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Teaching Kids to Declutter
An Underbed Box can store a couple years’ worth of mini masterpieces

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Kids Organization Solutions
Teaching Kids to Declutter
Create a place for everything and kids will be more likely to put everything in its place.

Clear plastic storage bins are the perfect tools for organizing children’s things. They allow kids to see what’s inside—no need to dump everything out in search of what they want—and the boxes come in many sizes so they can be filled with everything from train sets to hair barrettes.

Best of all, clear bins help kids put things in the proper place because they’re able to see easily where stuff goes. Start early and involve kids in the organizing decisions, and you’ll instill smart habits that will last forever.

Prolific young artists can create a masterpiece a day. Encourage them to display only their favorite works in a place of prominence, and tuck the others away for safekeeping. Create a dedicated gallery space—hang cork board or magnet strips, for example, above a child’s desk or down a hallway—so kids can easily rotate in new paintings and drawings. For retired artwork, keep a plastic storage box someplace where it will be easy to access, such as under the bed or on the closet floor.

Kids are natural collectors—rocks, shells, marbles, tiny cars. Keep collections contained yet easy to enjoy in small see-through plastic bins. Stack several on a shelf or inside a closet and use colorful letter stickers to label them; for those who are too little to read, tape digital photographs to the fronts. If a collection is large, use multiple bins and let kids decide how to sort and organize the items, whether by color or which ones are their favorites.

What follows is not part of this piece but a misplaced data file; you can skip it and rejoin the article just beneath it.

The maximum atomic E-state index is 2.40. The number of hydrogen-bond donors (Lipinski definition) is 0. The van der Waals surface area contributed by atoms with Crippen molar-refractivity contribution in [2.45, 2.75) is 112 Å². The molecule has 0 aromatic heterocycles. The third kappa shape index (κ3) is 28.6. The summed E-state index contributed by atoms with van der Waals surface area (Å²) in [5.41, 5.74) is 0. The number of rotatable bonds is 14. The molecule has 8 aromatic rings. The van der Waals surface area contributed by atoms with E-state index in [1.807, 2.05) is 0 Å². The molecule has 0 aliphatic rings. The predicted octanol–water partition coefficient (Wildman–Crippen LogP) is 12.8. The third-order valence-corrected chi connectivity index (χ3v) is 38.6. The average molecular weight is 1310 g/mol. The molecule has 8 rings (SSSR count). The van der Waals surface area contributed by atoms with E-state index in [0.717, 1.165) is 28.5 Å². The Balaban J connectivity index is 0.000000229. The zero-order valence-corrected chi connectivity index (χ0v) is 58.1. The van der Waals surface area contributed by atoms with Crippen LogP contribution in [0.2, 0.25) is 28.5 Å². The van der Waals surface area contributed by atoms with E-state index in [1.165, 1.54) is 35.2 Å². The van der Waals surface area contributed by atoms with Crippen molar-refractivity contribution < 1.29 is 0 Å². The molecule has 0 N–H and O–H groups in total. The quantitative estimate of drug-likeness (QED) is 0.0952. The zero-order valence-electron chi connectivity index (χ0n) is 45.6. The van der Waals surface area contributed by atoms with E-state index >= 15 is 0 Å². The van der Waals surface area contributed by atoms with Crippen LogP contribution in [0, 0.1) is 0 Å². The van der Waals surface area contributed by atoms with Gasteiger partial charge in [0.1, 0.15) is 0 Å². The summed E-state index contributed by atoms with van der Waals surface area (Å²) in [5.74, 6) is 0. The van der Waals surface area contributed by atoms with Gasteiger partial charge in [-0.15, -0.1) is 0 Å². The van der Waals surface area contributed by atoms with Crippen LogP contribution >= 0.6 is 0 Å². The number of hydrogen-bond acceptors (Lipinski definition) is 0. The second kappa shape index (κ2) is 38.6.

Does the mountain of toys in your house grow faster than the kids do? One key to containing this clutter is to rotate their playthings. Every season, for instance, let youngsters choose the toys they are most into and store the rest.

Better still, encourage kids to regularly donate toys they no longer use. They may be more willing if you make it interesting and easy. Let them help you choose the charity their used toys will go to and, if possible, visit the destination (say, if it’s a women’s shelter). Keep a bin labeled for donations someplace prominent—in the child’s closet or by the back door–so they will be reminded of their good intentions.